The Essentiality of Knowledge Management Systems and Demise of DMS
When I was approached to write this article, the request came with the standard set of questions about Document Management Systems (DMS) commonly asked to CIOs of large enterprises. I quickly put together an outline to address these questions and started writing. Within a few paragraphs, however, I realized that DMS as we know it now falls squarely into the outdated “legacy” category and will soon cease to exist.
Most DMS vendors are acutely aware of what I am about to say and some are already responding to what’s happening by shifting their efforts in the right direction.
Very few people in a company still search for “documents,” and even fewer people care about taxonomy, retention, and document lifecycles. When someone in my organization says they need to look for a document, I understand they actually want to gain “knowledge” of what is inside a particular document. This is why any DMS system that still considers documents as files, folders, and tags is already an outdated “legacy” system.
The last time my team analyzed what types of documents we are managing, we quickly discovered that we have absolutely no control over the file type, quality, and index-ability of the documents stored by our users. This discovery quickly led to the conclusion that our DMS system should be able to index and structure all types of files and content and, as mentioned above, provide insights into the content of each document.
Metadata is a buzzword that only IT folks care about. I would bet that very few users know or care what metadata is or how it can benefit them.DMS systems that are unable to derive key metadata from the manner in which a file is being presented are also in the legacy category.
As mentioned above, users are looking for information and not documents, and with just-in-time information services so critical now, such information has to be delivered to where the users ‒ not their desktops ‒ are located. Mobility of information is a significant area of innovation as well as the biggest area of concern when it comes to document protection. One could argue that cloud-based solutions effectively deliver information to users wherever they are, but we have to consider users’ abilities to provide data protection and enforce the same their organizations. In short, it’s important to scrutinize cloud offerings for integration with your directory services, retention practices, and availability in order to fully understand the depth of their offerings.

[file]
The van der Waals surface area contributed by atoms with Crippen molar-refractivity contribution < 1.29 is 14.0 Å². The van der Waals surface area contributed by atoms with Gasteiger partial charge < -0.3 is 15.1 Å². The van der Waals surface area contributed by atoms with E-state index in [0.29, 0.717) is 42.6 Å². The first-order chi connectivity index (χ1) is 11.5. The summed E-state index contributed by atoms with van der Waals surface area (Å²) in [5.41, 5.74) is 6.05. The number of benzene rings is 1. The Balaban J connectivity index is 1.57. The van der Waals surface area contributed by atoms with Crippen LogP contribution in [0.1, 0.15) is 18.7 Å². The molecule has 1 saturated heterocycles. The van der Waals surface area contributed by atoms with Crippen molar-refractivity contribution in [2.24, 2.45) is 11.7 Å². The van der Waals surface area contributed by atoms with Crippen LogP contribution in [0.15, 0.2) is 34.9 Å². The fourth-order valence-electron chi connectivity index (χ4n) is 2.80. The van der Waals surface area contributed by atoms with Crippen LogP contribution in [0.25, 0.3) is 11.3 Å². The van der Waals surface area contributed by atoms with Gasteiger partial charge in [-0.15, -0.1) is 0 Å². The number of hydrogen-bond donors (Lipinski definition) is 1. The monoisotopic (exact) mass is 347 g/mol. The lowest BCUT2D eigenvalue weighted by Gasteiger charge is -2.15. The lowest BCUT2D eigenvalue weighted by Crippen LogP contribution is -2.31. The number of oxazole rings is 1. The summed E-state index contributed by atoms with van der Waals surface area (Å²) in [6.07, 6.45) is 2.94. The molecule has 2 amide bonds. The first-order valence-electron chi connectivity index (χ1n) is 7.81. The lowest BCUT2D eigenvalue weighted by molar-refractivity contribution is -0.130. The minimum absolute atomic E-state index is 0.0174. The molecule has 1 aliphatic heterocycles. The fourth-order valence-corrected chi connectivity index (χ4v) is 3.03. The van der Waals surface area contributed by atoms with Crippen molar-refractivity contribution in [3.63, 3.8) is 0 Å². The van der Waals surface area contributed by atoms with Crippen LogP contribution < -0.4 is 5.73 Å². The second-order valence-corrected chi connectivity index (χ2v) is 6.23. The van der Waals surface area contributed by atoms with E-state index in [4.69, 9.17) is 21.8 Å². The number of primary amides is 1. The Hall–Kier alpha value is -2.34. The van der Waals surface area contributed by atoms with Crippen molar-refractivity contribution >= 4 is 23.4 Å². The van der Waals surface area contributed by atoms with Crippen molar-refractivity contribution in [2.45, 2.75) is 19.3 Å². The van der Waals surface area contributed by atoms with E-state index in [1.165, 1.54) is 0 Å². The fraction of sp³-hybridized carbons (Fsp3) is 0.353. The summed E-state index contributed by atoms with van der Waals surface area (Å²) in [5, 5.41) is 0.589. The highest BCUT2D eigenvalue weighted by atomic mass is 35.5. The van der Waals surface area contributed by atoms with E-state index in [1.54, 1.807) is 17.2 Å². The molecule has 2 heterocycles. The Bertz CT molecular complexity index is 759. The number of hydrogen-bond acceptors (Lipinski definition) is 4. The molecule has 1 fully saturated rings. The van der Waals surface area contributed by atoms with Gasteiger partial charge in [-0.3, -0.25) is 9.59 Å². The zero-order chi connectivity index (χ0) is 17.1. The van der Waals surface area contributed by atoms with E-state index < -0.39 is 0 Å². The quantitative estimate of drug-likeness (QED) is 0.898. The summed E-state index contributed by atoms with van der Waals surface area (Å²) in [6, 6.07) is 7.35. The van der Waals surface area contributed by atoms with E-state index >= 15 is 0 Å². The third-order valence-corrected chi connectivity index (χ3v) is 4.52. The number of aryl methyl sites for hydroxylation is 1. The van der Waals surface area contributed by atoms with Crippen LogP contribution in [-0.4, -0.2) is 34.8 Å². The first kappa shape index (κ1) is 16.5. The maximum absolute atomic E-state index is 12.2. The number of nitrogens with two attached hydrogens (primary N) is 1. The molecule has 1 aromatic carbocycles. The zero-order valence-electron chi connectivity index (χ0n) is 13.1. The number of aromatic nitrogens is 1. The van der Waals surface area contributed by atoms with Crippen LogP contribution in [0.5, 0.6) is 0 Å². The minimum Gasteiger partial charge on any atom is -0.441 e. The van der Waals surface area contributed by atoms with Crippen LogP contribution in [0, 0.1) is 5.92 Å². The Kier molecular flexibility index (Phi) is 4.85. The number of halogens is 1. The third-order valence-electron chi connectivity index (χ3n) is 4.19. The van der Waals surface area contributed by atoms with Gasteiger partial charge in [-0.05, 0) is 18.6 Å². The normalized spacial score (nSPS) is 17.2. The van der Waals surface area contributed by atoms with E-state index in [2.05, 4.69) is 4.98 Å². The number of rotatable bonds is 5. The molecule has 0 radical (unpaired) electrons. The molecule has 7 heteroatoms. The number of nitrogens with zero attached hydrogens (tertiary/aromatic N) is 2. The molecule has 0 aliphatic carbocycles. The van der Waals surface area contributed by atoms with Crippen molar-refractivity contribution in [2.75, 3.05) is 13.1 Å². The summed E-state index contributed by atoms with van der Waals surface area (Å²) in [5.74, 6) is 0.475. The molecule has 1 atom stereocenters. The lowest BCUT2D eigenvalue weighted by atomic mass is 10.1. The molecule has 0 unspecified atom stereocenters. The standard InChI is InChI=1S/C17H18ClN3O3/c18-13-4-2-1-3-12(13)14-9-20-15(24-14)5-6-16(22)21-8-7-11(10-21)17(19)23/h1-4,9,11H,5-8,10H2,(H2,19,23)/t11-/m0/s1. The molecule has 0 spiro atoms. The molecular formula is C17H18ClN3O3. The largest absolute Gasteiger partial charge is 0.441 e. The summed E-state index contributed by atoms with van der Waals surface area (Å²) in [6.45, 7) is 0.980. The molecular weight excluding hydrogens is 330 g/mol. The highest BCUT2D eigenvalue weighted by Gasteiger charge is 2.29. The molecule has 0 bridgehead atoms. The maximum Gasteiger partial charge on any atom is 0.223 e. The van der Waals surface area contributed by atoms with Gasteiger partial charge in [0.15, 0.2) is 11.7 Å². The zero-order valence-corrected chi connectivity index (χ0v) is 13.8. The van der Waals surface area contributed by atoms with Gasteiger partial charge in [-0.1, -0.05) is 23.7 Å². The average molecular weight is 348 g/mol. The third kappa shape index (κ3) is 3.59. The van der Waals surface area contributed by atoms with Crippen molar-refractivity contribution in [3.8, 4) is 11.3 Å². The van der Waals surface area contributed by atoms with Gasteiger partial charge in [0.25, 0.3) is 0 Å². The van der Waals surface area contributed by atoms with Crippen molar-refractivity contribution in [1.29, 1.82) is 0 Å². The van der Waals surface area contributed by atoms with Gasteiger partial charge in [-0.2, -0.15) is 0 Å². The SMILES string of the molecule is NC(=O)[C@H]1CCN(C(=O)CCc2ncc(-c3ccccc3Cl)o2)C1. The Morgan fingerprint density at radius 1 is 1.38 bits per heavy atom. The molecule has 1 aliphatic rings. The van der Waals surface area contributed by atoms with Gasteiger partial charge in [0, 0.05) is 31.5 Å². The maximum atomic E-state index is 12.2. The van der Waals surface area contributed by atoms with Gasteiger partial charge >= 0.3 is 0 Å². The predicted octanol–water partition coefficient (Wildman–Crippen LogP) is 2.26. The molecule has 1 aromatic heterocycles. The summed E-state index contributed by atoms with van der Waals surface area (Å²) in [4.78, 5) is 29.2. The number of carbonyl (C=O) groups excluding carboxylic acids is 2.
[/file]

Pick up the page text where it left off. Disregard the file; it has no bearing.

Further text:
Very few DMS vendors are currently exploring the frontiers of document content analytics. It will surprise you what you can learn from your DMS system, however, if you approach the repository from a Big Data perspective. Within a few hours, analysis packages from big names like IBM or even open source frameworks such as Weka and Hadoop can give you very interesting and mind-provoking business insights. For example, you can look at past contracts that have not performed and quickly zoom in on “deal points” that may impact customer churn or reveal contract breaches. You can even gauge the relevance of certain documents to your overall business strategy. It’s unfortunate that very few organizations apply this kind of analysis to the documents in their “filing cabinets” or DMS systems.
If you are just starting your venture into the world of digital document management, consider all of the above as you develop your overall document strategy. Organizations create thousands of documents to support their day-to-day operations. As a CIO, you should be engaged early with business processes to ensure that when “documents” are created they are filed as entries in CRM, ERP, or other Decision Support Systems as often as possible. Individual documents filed outside such systems represent the most challenging business process components to track and manage.
At Transwestern, a commercial real estate company, we manage hundreds of thousands of documents on a monthly basis for our business, our tenants, and our clients. We approach this process with a simple rule: a document that cannot be located is a document that does not exist. If someone in your organization is looking for information that is contained in a document that you are unable to find in less than one minute, it is time to re-examine your document management practices.